transmission electron microscope was invented in 1931 by Max Knoll and Ernst
Ruska who realised that electron waves in an 'electron microscope’
would produce much higher resolving power than light waves in an optical
above diagram on the left shows an outline of the transmission electron
microscope in which the beam of electrons passes through the sample to form an
image on a fluorescent screen. The electrons are produced by thermionic emission
from a filament wire and are accelerated through a p.d. of between 50 to 100 kV.
The system of magnetic lenses is capable of 106 times magnification. The de
Broglie wavelength of the electrons is sufficiently small to resolve details to
less than 0.5 nm.
principle of the magnetic lens is shown in the above diagram on the right.
Electrons passing near the gap in the soft iron shield are deflected towards the
axis of the microscope; electrons passing through the centre are undeflected.
Hence the magnetic lens can be compared with an optical convex lens which
deflects light rays passing near the edge towards the centre and allows light
rays straight through at the centre.
condenser lens deflects the electrons into a wide parallel beam incident
uniformly on the sample. The objective lens then forms an image of the sample.
The projector lens then casts a second image onto the fluorescent screen.
amount of detail in the image is determined by the resolving power, which
increases as the wavelength of the electrons decreases. Since the wavelength
becomes smaller at higher electron speeds, raising the anode potential in the
microscope gives a more detailed image. However, in practice, the amount of
detail possible is limited by two main factors:
lenses are unable to focus electrons from each point on the sample to a point on
the screen since some electrons are moving slightly faster than others;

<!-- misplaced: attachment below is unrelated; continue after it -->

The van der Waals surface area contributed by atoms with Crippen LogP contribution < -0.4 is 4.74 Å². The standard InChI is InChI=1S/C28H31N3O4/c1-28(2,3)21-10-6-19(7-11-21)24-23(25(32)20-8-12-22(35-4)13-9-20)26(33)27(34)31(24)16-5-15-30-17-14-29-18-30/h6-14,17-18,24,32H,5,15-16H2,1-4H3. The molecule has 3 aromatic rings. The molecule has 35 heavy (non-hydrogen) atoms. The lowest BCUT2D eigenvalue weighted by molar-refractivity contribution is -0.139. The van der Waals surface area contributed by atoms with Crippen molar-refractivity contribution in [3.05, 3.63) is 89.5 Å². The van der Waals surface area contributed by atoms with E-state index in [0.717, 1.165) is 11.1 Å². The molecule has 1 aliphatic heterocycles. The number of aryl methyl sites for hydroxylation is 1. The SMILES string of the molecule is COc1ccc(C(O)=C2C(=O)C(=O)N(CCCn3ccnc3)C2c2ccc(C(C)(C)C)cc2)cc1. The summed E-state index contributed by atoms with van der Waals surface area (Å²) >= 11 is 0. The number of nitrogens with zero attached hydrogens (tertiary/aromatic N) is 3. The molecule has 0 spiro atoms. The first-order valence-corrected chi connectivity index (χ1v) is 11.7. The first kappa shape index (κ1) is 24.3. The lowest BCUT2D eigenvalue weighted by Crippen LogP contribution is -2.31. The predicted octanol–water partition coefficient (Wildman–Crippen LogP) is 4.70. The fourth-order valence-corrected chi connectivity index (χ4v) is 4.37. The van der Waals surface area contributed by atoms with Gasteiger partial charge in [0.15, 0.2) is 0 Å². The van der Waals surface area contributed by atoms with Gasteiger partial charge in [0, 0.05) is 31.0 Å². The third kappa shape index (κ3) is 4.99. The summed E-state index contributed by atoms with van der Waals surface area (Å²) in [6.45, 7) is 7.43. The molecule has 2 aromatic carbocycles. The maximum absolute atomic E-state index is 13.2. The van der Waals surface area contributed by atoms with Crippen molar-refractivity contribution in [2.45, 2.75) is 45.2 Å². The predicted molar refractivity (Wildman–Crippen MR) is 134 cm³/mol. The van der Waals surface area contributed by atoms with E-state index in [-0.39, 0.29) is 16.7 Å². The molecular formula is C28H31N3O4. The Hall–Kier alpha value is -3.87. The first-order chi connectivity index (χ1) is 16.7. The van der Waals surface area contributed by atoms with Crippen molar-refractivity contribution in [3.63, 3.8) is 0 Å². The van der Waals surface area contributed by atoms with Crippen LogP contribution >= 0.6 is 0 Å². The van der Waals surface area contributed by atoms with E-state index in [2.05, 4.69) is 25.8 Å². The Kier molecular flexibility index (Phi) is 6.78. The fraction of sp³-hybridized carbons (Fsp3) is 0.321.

sample thickness, because the
passage of electrons through the sample causes a slight loss of speed of the
electrons which means that their wavelength is slightly increased, thus reducing
the detail of the image.
notes on TEM
The whole arrangement is contained in a high vacuum to prevent electron
collisions with air molecules which would degrade the image.
The specimen must be very thin to minimise lens aberration – typically
50 nm – to minimise the spread of emerging electron energies which would
The maximum resolution of optical microscopes is about 2 x 10-7 m.
Electron microscopes operating at 100kV have a de Broglie wavelength of about
105 times smaller than blue light meaning a maximum resolution of
2 x 10-12 m. In
practice the best achievable resolution is 2 x 10-10 m.
scanning tunnelling microscope
scanning tunnelling microscope (STM), invented in 1981, gives images of
individual rows of atoms. The STM is based on a fine-tipped probe that scans
across a small area of a surface. The probe's scanning movement is controlled to
within 1 picometre by piezoelectric transducers. The probe is at a small
constant potential, with the tip held at a fixed height of no more than 1 nm
above the surface. At this height, electrons 'tunnel' across the gap and the
current is used to control the vertical movement of the probe to keep the gap
width constant. Hence, if the probe tip moves near a raised atom, the tunnelling
current increases and this is used to move the probe vertically up to keep the
gap width constant. The vertical resolution is of the order of 1 pm, much
smaller than the size of the smallest atom.
principle of tunnelling is based on the wave nature of particles. Light can be
seen through a thin metal film because the amplitude of the light waves is not
reduced to zero by the passage of the light in the film. In the same way, the
amplitude of matter waves in a barrier does not become zero if the barrier is
sufficiently narrow. This process is referred to as 'tunnelling'.
'de Broglie wavelength' of an electron depends on its momentum, and equals about
1 nm for electrons in a metal at room temperature. Hence tunnelling is possible
for gaps of the order of 1 nm or so and the tunnelling current is sensitive to
changes of the gap width as little as 1 pm.
above STM image is 10.5 x 7.1 nm. It shows the surface of a semiconductor indium
antimonide (InSb). It shows pairs of Sb atoms arranged in groups of three in a
brick wall type structure. Note that some of the groups are incomplete, each
bright dot indicating a single Sb atom.